It was no secret that Lonzo Ball had issues shooting the basketball coming out of UCLA, and it was expected he would struggle in that department in his rookie season for the Los Angeles Lakers. But just how terribly he’s shooting right now has to be a bit concerning to the Lakers’ brass (and it’s unlikely they would admit that, of course).

On the season, Ball is shooting 29.2% from the field, 22% from three-point range, and 50% at the charity stripe.

*No, Lonzo didn’t actually say that*

But this month, things have gotten even worse for Ball. The point guard is shooting 22.8% from the field (13-for-57), 12.5% on three-pointers (3-for-24), and 45.5% at the line (5-for-11) in November. In these five November games, Ball’s highest shooting percentage is 26.7%. He hasn’t shot at least 27% in a single game this month!

On Thursday night in the Lakers’ 111-95 loss to the Washington Wizards, Ball scored 10 points on 3-of-12 shooting on field goals, 1-of-7 shooting behind the arc, and 3-of-7 at the free throw line.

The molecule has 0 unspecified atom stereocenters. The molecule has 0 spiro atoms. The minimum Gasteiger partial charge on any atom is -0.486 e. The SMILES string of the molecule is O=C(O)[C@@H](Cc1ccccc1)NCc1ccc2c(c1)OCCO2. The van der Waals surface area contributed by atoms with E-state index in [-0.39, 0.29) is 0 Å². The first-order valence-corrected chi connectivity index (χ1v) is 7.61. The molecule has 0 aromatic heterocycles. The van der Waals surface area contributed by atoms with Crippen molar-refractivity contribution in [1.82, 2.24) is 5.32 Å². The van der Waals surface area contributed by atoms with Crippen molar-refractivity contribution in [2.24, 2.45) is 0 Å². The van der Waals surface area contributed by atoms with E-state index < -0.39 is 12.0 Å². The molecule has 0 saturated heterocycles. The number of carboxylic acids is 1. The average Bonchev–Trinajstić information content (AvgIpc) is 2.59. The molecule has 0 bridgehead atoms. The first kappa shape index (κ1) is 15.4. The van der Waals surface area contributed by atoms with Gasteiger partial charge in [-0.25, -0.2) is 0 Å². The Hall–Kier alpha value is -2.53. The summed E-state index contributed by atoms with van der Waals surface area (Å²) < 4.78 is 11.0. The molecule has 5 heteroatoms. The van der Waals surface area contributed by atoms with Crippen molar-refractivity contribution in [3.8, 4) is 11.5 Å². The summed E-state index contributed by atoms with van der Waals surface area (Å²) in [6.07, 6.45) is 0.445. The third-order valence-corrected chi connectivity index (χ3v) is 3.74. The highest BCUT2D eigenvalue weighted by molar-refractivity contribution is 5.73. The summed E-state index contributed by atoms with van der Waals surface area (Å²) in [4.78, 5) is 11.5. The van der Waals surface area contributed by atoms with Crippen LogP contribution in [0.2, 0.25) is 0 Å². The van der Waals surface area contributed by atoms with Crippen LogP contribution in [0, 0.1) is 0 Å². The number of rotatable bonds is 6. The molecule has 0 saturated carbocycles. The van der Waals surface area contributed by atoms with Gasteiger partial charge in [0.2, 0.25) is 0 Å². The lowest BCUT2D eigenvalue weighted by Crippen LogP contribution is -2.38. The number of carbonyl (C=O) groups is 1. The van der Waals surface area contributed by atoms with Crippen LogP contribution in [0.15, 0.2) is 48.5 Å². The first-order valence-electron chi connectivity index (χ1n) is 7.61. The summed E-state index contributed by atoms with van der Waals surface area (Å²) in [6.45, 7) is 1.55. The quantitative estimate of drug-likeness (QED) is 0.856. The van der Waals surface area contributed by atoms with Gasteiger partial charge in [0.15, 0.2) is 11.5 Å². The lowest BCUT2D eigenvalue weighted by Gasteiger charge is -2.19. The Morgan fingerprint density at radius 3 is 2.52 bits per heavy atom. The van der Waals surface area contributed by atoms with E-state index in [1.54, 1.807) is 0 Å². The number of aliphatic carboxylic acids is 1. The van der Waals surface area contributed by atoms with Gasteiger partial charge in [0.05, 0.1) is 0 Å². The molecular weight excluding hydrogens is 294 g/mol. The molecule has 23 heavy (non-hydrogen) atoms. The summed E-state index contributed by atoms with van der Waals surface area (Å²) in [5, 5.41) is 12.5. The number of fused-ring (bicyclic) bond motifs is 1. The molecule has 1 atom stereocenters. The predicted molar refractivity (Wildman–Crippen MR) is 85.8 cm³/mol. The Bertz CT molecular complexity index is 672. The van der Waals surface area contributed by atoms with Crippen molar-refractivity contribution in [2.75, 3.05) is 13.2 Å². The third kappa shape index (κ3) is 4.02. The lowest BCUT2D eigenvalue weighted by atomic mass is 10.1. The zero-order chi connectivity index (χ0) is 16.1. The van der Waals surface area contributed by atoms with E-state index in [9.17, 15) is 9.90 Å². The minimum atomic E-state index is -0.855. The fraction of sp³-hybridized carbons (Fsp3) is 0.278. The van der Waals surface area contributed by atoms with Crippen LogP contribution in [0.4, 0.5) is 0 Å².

Yes, we’re talking about a 20-year-old rookie, but…

Yikes. And, again, it’s been much worse than that in November.

Now, Ball still brings a lot to the table even with the shooting woes. He had eight assists and eight rebounds on Thursday, for example. He’s a very good distributor and floor general, and averaging 6.4 rebounds at the point guard position is certainly a plus as well.

Ball doesn’t need to ever even be a “good” NBA shooter, but his shooting still needs to improve substantially to become the player the Lakers hoped they were getting with the No. 2 overall pick over the summer. It’s nowhere near panic time, but there’s absolutely cause for concern here.

About Matt Clapp

Matt is an editor at The Comeback. He attended Colorado State University, wishes he was Saved by the Bell's Zack Morris, and idolizes Larry David. And loves pizza and dogs because obviously.

He can be followed on Twitter at @Matt2Clapp (also @TheBlogfines for Cubs/MLB tweets and @DaBearNecess for Bears/NFL tweets), and can be reached by email at mclapp@thecomeback.com.